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Creative Space

I love the creative space that role-playing games encourage. If it’s well designed, a game provides the structure that can cause creativity to flourish. In Dungeons and Dragons fourth edition, player character (and encounter) creation allows for vast creativity involving both design and artistry. Design, because the mechanics are engineered within specific parameters: a player group works best with a controller, defender, leader and striker, and each is best when created to perform certain functions. Within that framework there is infinite creative space with name choice alone, and it expands from there.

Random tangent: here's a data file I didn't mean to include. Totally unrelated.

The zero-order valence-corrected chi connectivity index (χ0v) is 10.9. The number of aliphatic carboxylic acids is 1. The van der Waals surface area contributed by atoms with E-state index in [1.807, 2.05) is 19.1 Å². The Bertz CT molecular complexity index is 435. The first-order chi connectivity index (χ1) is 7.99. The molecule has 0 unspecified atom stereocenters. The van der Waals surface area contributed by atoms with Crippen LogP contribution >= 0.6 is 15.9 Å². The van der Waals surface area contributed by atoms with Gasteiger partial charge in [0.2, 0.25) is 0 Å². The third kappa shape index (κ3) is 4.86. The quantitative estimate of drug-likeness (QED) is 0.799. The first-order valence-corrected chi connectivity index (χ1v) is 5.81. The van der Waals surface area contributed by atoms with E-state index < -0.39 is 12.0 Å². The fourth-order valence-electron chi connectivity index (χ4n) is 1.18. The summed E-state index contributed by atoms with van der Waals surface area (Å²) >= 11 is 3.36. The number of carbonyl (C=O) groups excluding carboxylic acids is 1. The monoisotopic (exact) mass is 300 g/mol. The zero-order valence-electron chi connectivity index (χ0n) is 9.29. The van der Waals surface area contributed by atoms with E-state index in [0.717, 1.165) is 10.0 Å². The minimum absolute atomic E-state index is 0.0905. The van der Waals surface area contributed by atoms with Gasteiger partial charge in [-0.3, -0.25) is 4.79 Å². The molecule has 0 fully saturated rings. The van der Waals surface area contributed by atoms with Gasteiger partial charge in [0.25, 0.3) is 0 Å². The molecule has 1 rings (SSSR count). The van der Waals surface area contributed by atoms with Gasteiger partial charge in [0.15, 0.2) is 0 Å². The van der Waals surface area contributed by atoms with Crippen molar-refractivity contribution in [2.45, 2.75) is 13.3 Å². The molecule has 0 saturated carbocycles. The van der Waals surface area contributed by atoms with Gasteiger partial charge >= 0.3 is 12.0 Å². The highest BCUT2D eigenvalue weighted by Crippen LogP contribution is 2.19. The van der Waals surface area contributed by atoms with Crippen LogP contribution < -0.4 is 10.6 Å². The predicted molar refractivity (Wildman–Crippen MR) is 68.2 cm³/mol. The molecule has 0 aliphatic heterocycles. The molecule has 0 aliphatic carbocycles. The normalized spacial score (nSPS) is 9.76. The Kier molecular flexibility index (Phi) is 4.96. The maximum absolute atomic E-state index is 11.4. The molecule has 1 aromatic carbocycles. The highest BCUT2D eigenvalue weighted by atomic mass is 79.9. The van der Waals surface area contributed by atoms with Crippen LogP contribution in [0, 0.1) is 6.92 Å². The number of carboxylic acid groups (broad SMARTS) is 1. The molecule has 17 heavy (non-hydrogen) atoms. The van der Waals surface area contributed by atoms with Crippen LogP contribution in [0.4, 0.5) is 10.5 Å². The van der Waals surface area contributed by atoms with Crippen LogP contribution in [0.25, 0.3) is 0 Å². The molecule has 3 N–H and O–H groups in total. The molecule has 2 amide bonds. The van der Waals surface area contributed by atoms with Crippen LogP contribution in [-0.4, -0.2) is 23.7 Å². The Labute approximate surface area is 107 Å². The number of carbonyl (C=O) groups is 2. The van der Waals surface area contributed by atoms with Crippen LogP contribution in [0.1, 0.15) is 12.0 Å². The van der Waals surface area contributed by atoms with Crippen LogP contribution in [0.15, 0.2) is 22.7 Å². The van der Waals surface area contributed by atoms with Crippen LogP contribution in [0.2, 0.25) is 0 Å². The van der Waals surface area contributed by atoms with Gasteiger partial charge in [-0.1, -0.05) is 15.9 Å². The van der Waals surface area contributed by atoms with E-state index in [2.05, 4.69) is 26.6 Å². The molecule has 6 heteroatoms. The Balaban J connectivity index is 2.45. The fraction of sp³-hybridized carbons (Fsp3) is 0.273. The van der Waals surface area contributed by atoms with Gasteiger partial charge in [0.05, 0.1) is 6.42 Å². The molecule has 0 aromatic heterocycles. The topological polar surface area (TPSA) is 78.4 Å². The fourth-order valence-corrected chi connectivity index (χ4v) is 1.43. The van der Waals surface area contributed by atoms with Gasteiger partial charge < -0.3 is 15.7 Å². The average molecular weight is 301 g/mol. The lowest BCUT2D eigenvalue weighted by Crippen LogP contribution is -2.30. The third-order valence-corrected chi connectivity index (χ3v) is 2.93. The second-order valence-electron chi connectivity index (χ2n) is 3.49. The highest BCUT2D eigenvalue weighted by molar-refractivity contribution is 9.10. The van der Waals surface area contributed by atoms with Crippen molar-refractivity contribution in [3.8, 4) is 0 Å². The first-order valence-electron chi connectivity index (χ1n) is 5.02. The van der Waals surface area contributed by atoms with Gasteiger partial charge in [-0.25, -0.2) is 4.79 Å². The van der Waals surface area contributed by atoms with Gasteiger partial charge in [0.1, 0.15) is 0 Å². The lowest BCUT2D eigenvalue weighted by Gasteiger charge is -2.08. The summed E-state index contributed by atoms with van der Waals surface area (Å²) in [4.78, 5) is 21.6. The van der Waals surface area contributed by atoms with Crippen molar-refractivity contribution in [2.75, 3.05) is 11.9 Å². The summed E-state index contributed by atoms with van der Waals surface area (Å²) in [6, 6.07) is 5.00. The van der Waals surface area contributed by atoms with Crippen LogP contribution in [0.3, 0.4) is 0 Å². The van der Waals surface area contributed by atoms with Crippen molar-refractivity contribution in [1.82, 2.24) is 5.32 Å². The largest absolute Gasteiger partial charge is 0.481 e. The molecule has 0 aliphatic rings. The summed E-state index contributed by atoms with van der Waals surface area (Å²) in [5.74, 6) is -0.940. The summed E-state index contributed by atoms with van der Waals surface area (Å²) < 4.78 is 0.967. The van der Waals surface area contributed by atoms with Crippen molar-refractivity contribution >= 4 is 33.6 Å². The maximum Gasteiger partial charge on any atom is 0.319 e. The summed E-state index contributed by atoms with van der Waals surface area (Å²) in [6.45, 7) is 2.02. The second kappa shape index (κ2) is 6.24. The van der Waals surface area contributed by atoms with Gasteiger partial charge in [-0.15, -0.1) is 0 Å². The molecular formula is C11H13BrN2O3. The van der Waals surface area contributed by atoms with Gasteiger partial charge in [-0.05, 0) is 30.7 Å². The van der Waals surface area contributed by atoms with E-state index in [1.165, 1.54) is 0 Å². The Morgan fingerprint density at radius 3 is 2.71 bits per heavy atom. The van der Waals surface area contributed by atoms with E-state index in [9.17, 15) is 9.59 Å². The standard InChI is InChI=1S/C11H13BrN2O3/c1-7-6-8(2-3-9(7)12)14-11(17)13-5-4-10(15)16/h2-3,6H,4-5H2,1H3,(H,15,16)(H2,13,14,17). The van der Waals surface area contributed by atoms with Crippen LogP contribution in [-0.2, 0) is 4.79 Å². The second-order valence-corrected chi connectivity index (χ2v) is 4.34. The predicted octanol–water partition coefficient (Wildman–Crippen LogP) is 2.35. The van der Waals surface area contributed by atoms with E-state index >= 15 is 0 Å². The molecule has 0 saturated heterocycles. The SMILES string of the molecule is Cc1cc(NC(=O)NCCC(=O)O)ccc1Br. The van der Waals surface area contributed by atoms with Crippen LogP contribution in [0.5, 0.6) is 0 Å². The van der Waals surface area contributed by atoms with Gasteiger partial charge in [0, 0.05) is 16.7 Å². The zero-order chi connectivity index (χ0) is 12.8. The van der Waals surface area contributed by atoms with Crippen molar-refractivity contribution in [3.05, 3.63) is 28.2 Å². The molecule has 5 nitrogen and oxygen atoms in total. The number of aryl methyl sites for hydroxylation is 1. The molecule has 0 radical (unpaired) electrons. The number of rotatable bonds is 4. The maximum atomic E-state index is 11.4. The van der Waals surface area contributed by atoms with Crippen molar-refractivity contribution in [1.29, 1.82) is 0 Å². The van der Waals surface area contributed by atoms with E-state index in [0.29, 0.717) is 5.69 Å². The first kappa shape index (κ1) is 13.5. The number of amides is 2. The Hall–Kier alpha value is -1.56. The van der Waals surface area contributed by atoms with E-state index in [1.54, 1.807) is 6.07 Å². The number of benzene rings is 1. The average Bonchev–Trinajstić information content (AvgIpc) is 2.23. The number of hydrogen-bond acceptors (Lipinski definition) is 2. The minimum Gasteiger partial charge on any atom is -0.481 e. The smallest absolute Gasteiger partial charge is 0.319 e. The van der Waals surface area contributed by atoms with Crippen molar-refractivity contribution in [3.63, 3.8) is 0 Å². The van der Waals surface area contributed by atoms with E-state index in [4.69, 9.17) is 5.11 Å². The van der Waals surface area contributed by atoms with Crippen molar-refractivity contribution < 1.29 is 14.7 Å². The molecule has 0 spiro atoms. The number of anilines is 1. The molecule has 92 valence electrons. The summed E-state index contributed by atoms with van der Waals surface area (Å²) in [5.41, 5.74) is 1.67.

As I previously wrote, I’m creating a new PC for my weekly game. During this process, both design and art come into focus clearly. I tend to start with the artistic element, especially for longer campaigns. Sometimes, however, I do start with the design. In a game like 4e, what your character can do is very important. It ain’t called the ‘heroic’ tier because it’s a discussion group, after all.